I hear you : Comments on the Sound Practice of Listening
Prof Lance Strate PhD
Director (Academic), Global Listening Centre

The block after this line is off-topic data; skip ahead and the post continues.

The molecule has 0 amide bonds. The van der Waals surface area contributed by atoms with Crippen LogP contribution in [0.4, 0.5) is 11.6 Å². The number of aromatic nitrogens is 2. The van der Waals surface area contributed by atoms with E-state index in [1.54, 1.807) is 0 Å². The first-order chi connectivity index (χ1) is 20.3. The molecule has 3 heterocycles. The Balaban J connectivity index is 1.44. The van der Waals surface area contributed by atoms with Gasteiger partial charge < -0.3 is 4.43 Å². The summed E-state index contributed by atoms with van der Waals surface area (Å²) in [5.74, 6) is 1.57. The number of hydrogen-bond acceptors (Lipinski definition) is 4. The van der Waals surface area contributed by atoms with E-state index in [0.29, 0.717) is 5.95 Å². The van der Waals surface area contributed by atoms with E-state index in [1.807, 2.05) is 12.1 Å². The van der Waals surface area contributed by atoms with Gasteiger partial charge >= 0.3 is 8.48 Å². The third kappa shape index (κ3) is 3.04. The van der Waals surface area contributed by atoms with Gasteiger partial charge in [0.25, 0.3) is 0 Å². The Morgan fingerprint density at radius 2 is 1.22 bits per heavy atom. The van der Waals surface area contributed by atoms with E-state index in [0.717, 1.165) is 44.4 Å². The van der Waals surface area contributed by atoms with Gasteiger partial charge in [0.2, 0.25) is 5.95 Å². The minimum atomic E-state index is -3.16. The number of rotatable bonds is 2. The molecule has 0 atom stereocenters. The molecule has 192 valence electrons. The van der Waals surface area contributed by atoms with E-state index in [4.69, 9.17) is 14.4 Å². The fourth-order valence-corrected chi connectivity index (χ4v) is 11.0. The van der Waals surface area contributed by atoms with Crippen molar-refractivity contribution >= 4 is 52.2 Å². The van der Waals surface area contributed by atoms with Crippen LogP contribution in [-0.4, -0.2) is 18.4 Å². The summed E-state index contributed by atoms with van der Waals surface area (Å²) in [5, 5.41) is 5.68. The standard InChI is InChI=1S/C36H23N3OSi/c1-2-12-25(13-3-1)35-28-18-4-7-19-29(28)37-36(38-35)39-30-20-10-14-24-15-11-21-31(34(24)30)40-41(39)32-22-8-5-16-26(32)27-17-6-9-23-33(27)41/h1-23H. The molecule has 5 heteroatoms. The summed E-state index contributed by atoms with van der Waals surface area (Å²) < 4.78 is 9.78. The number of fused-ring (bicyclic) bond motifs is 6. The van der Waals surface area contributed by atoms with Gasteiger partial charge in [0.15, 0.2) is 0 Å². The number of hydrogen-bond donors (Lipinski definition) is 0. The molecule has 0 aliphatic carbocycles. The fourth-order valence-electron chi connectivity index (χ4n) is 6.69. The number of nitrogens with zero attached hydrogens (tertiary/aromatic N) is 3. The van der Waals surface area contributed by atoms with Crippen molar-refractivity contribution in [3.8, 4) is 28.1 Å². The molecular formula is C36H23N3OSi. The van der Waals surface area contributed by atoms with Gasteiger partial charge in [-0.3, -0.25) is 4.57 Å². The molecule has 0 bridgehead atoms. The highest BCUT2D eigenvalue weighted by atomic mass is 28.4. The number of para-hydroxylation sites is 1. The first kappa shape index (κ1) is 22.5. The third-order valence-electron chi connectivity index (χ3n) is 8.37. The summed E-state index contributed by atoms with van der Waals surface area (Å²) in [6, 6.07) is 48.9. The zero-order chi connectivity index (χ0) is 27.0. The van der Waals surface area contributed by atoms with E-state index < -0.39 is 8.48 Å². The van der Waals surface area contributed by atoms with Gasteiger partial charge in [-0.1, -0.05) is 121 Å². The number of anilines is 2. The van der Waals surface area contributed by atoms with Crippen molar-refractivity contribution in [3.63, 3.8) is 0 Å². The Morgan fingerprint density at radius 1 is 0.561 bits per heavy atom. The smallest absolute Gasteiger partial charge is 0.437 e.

Abstract: Typically, hearing is contrasted to listening, and such comparisons almost always favor listening. This dichotomy substitutes for the more complex understanding that there is no single type of listening, but rather, to employ a technique derived from general semantics, we can say that there are multiple varieties of listenings. These differences can be studied via the media ecology approach, based on the understanding that hearing and listening are both ways that individuals mediate between each other and with their environments, and therefore can be considered types of media. Media ecology emphasizes the question of how we do things, including the significance of the different ways that different sensory organs function, which includes the particular characteristics of the sense of hearing. Even when listening is used at a metaphor, the basis of that metaphor is the sensory organ of the human ear, and hearing has also served as a metaphor for listening. Understanding the specific characteristics of the sense of hearing, which are holistic, nonlinear, unbounded, ecological, harmonizing, subjective, relational, communal, and spiritual, helps to clarify the significance of listening as a practice and an area of study.